Amid an economic stimulus package hangover, the House of Representatives remains unable to reach consensus on a bill that would allow the Bush administration to negotiate essential trade agreements around the world. This is unfortunate. While lawmakers have readily agreed on corporate pork, they refuse to grant President Bush the authority he sorely needs to pursue trade agreements and assume a global leadership role.
Congress’ inertia forced a U.S. delegation to travel to Qatar for a meeting of World Trade Organization (WTO) members without trade promotion authority (TPA). Afterwards, Congress appeared to be modestly shamed and seemingly began making headway toward granting the president such authority. TPA would allow White House officials to negotiate trade agreements by permitting Congress to either approve or reject a trade deal, but not to change an already agreed-upon pact. Many countries won’t negotiate with the United States if Congress hasn’t given an administration such authority. Unfortunately, lawmakers’ shame didn’t last long, because late last week, negotiations on the issue broke down again.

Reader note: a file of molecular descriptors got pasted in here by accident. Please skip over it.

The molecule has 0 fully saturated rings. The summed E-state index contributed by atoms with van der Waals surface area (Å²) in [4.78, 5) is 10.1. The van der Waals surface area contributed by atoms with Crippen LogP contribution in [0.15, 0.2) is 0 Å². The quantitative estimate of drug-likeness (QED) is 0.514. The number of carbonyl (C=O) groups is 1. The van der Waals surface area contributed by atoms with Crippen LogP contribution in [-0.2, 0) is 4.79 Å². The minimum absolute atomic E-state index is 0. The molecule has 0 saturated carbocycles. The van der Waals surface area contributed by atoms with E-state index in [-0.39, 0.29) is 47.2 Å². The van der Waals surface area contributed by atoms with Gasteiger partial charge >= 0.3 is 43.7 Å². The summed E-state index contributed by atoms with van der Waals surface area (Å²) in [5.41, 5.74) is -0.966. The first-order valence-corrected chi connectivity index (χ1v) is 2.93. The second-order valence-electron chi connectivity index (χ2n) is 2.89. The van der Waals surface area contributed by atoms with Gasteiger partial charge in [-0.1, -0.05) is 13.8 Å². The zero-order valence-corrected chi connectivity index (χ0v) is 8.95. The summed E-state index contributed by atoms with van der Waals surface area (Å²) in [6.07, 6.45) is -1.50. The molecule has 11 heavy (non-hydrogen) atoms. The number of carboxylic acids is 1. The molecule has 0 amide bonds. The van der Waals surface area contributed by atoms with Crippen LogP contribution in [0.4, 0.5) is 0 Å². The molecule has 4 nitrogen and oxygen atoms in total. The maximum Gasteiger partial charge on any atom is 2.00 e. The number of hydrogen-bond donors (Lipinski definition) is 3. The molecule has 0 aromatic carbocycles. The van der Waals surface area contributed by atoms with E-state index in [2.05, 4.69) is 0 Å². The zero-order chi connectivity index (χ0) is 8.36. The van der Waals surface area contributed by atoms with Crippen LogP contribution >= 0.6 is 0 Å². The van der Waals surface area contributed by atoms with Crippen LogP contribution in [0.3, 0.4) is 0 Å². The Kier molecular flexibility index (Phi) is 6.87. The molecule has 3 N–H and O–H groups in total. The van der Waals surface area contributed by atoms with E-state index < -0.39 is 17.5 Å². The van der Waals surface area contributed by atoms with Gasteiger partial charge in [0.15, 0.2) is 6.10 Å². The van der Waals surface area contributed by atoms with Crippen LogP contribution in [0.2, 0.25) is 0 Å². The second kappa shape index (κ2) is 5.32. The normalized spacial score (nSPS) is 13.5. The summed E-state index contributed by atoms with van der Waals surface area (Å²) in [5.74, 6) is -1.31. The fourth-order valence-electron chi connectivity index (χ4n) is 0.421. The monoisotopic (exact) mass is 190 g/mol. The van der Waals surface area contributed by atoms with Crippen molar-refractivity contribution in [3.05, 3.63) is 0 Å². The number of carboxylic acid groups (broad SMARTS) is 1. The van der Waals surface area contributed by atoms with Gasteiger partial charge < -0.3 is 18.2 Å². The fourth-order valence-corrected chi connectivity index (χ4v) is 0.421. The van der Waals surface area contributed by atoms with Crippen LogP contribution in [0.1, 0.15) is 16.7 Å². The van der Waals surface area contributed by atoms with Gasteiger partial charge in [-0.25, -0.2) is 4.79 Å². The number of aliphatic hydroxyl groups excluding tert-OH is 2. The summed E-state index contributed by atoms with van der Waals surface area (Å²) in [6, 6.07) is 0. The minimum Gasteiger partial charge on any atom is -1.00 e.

According to an article published last Friday in this newspaper, the impasse in the House could delay a floor vote on TPA until after Thanksgiving derailing House Speaker J. Dennis Hastert’s goal of ensuring that the House votes on the issue this week. While some Democrats’ labor and environmental concerns appear to be one source of delay, the article reported that House leaders have been unable to garner the necessary support for the bill from Republicans in the narrowly divided chamber. About two dozen Democrats are believed to support the legislation as written. One House staffer said in a telephone interview that once a vote is scheduled, support for the bill from currently undecided lawmakers may be easier to find. “They don’t want to put a huge bull’s-eye on their foreheads for labor unions to target if there’s no vote scheduled,” the staffer said.
Still, the partisan brinkmanship regarding the trade authority bill is disappointing, given the importance of commerce to America’s economic well-being. While presenting some challenges in the short run, trade with other countries has fueled America’s economic dynamism and gives U.S. consumers access to competitively priced goods. So, perhaps members of Congress should take a break from stimulating the industries in their districts with pork and other such largesse and instead empower the country by allowing America to trade globally. Today, the cost of partisan stonewalling is greater than ever.